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DRAM chipmaker


(MU) - Get Micron Technology, Inc. Report

is complaining that it's not just competing against two Korean rivals in a tough market, but their government as well. Micron filed a complaint with U.S. and international trade agencies last week that Korean competitors have unfairly gained from government subsidies.

At issue are the friendly deals that have kept strugglingNo. 3 DRAM maker


afloat and also helped out powerhouse


, which claims the leading position in the DRAM market.Micron, which ranks second in market share, gripes that its competitors have benefited from loan write-offs, debt-for-equity swaps and favorable debt refinancings, courtesy of the Korean government.

But while Micron has some legitimate complaints, analysts say thegrievances are mostly old news, and they're a sideshow to Micron's more intractable business problem: waning demand for DRAM.

In short, it won't be easy to pin blame for its troubles oncompetitors. "Micron has lost money since the beginning of 2001, not justbecause of the Korean government subsidies, but because of the overall DRAMmarket downturn," says Nam Hyung Kim, senior memory analyst at iSuppli, amarket research firm.

"It will take at least a year to investigate this issue, and in theDRAM industry, one year is a very long time," he adds. "Some people thinkthis is like a joke, only good for lawyers."

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Another complication in pressing the case: Technically speaking, Koreanchipmakers haven't taken handouts from the government. Instead, deals havebeen offered by their creditor banks -- the major shareholders of which arethe Korean government, Kim notes. Though it's a picky distinction, it couldbe relevant from a legal standpoint.

Political Angle

There are diplomatic niceties to be considered too. "Even if Micron iscorrect on the merits, it might get trumped by the American government, whichfor some reason wants to be nice to the South Korean government, thoughmaybe the threat of a suit can get a country to back off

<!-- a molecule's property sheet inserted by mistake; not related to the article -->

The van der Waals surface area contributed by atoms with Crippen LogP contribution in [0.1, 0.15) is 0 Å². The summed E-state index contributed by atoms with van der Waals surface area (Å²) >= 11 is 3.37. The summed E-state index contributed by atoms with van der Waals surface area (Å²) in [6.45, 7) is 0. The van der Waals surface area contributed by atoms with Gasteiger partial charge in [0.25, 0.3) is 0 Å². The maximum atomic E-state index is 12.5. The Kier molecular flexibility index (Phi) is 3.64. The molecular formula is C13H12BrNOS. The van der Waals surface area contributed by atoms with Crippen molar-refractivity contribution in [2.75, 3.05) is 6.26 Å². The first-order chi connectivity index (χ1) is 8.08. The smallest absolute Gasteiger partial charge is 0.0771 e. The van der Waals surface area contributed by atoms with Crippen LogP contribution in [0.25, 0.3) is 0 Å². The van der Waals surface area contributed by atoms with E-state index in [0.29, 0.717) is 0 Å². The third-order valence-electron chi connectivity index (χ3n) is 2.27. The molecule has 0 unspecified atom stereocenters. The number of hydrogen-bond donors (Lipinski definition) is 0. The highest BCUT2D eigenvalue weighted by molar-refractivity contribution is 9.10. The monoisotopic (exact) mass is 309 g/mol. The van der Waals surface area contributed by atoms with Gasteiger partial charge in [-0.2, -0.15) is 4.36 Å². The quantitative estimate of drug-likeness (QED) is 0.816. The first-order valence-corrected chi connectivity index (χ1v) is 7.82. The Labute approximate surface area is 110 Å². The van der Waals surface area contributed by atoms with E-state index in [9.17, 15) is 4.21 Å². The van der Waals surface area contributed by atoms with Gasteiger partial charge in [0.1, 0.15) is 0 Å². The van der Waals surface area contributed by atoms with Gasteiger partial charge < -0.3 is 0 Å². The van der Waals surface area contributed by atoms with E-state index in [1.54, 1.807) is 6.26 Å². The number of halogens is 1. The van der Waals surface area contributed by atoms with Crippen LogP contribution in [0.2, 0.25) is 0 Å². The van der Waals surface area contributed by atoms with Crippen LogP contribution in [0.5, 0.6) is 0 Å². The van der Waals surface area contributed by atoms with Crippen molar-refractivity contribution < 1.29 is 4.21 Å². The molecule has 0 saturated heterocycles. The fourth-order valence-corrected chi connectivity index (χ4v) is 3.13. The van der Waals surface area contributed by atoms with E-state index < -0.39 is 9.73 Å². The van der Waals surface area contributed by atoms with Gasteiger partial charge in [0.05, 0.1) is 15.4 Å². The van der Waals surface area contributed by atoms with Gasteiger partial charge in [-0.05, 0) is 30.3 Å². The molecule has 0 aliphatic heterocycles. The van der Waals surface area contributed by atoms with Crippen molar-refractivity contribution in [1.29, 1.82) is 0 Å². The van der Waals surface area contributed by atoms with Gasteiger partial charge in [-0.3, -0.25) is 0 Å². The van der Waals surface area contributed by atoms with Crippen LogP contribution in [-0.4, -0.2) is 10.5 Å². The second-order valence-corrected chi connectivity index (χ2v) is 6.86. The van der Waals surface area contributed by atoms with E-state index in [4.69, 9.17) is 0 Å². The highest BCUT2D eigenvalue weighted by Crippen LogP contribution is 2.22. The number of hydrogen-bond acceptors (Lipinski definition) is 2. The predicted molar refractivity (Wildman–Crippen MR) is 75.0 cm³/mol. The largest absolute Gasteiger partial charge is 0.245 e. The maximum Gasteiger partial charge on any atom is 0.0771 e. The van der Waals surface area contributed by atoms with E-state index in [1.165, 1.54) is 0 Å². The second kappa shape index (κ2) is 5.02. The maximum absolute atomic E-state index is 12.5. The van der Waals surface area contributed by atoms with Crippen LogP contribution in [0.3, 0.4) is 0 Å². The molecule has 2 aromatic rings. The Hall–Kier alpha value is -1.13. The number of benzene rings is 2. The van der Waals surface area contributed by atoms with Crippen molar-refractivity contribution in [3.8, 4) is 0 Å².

subsidies alittle," says Tom Smith, an equity analyst at Standard & Poor's. "You'resuddenly entering the world of global trade politics, which might run ondifferent dynamics than the memory chip industry."

Shares of Hynix and Samsung shrugged off the news. In Koreantrading, they rose 4.3% and 7.7%, respectively, in the first full day oftrading after the news was announced.

On Monday, Micron gained 55 cents, or 3.3%, amid general strength in chip stocks, closing at $17.35.

But from the financial standpoint, Bernstein analyst Adam Parker saysthe filing doesn't seem likely to create any real upside for Micron. Nordoes he buy the familiar argument that if Hynix were allowed to go bankrupt-- a likely outcome if it were cut off from government help -- Micron andother competitors would benefit.

Too Much DRAM

In reality, some other player would almost certainly sweep in to buyHynix's advanced capacity, he points out. In other words, the troubledcompany's collapse wouldn't help fix the problem of chronic DRAMoversupply.

More relevant than trade practices, he says, are Micron's fundamental troubles. Subsidies aside, it's falling behind Samsung. "Ifyou're going to be in a commodity business, you want to be the lowest-costproducer. And it doesn't feel like Micron has an advantage over Samsung inthat regard," he says, adding that Micron also trails Samsung in rollingout new products, particularly for servers.

Although Parker thinks investors can wring profits out of short-termtrades in Micron, he's gloomy on the long-term outlook, pointing to what he calls brutal pricing pressure from the perpetual DRAM glut.

Compounding matters, he notes, Micron is forced to make massive capitalexpenditures to keep up with competitors, which serves to depress itsreturn on capital. Since 1996, Micron's cumulative free cash flow is closeto negative $1 billion. "I don't recommend companies I think can't earnmoney," Parker says. And for now, Micron falls into that beleaguered group.

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